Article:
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Investing in Nursing Programme

A pioneering scheme to give ward sisters and community nurse team leaders more time is set to improve care and create up to 40 new frontline nursing jobs.

 County Durham and Darlington NHS Foundation Trust is investing £800,000 on recruitment and training, which will enable ward sisters and community nurse team leaders to spend more time managing, leading and supervising staff and patient care.

 The move, announced today (Friday, May 11) ahead of International Nurses Day (Saturday, May 12), has been backed by national professional body the Royal College of Nursing (RCN) which praised the Trust as leading the region.

 Diane Murphy, Acting Director of Nursing at County Durham and Darlington NHS Foundation Trust, explained: "We have always provided high quality care to our patients across County Durham and Darlington, but there's always room for improvement.

 "Over the last decade, nursing has changed dramatically. We're seeing greater numbers of patients who require more complex care. To meet the increased demand, our ward sisters and community nurse team leaders have been spending up to 80% of their time delivering that care and just 20% directing it. We need to turn those figures around.  "Investing in ward sisters and community nurse team leaders will enable them to concentrate on improving the high quality care we provide to our patients. They will achieve this by having more time to manage their staff and patients."

 Mrs Murphy, who has 31 year's nursing experience, added: "This will have a significant impact on improving the care we are able to provide to our patients and we're the first hospital trust in the region to take this approach. Delivering great care is why we get out of bed in the morning and our new approach will help our nurses and community nurse team leaders deliver even better quality care."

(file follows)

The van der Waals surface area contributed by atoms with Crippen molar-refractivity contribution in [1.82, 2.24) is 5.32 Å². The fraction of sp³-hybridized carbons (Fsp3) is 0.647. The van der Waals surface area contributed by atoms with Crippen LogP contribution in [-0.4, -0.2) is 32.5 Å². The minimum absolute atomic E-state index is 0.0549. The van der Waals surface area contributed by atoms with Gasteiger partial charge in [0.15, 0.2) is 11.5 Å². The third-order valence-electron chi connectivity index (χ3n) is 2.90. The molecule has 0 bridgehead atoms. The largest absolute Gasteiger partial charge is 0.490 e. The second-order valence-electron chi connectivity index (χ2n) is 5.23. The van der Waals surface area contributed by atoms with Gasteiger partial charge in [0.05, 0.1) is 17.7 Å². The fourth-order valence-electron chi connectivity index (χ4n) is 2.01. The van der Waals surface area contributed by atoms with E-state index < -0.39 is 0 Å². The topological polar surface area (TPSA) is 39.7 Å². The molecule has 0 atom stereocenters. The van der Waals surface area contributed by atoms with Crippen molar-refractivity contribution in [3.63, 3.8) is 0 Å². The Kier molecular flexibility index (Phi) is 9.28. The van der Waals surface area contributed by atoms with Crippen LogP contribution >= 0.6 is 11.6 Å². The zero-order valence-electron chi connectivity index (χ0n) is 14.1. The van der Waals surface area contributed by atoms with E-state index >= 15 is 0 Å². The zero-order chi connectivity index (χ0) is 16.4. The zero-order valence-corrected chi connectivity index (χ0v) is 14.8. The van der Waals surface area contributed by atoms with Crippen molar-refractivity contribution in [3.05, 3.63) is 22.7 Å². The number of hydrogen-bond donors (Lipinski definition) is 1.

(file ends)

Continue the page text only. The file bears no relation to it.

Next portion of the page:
The Trust employs more than 80 ward sisters and community nurse team leaders who oversee around 3,000 nurses.  Each ward sister is in charge of a team of around 30 full time staff, caring for approximately 30 patients at any one time. To support their changing roles, all ward sisters will receive additional training.

 The plans have been welcomed by Ward Sister Allison Todd who manages 30 nurses on a medical ward at University Hospital of North Durham.  She said: "There's so much to do. With the new plans, I'll have more opportunity to coach my staff and identify the steps we need to take to make care better for our patients."

 Greta Jones, a Ward Sister who manages a 24-strong team of orthopaedic nurses at Darlington Memorial Hospital, agrees. She said: "When I started, it was very much about being a nurse but I also had management responsibilities. I had a group of patients to care for on top of being a manager and sometimes had to manage in my own time. "This will provide me with more quality time to spend with staff, support them and work with them. This will give them the confidence to become capable and confident in their own right, improving patient care."

 The Trust's plans have been backed by professional body the Royal College of Nursing (RCN).

 Glenn Turp, Regional Director for RCN Northern Region, said: "The role of the supervisory ward sister is crucial, because it means that all patients will know exactly who is ultimately responsible for the overall continuity of their care throughout their treatment. The ward sisters will have clear managerial and supervisory responsibilities for both the clinical teams and the patients they serve. This clear accountability will be welcomed by both patients and the clinical teams, because it will deliver better leadership, better care, and also means that when patients or staff have an issue, there is a clear "go-to" person to get it resolved.  "County Durham and Darlington NHS Foundation Trust are to be congratulated for setting the benchmark high and the RCN hopes that other Trusts will now follow their lead."

'I have to compliment everyone on their pleasant persona and their expertise and knowledge. By the end of the 5 days, I did not feel as though I had been in a hospital ward and was very relaxed.'

Patient, Ward 16 Orthopaedics, University Hospital of North Durham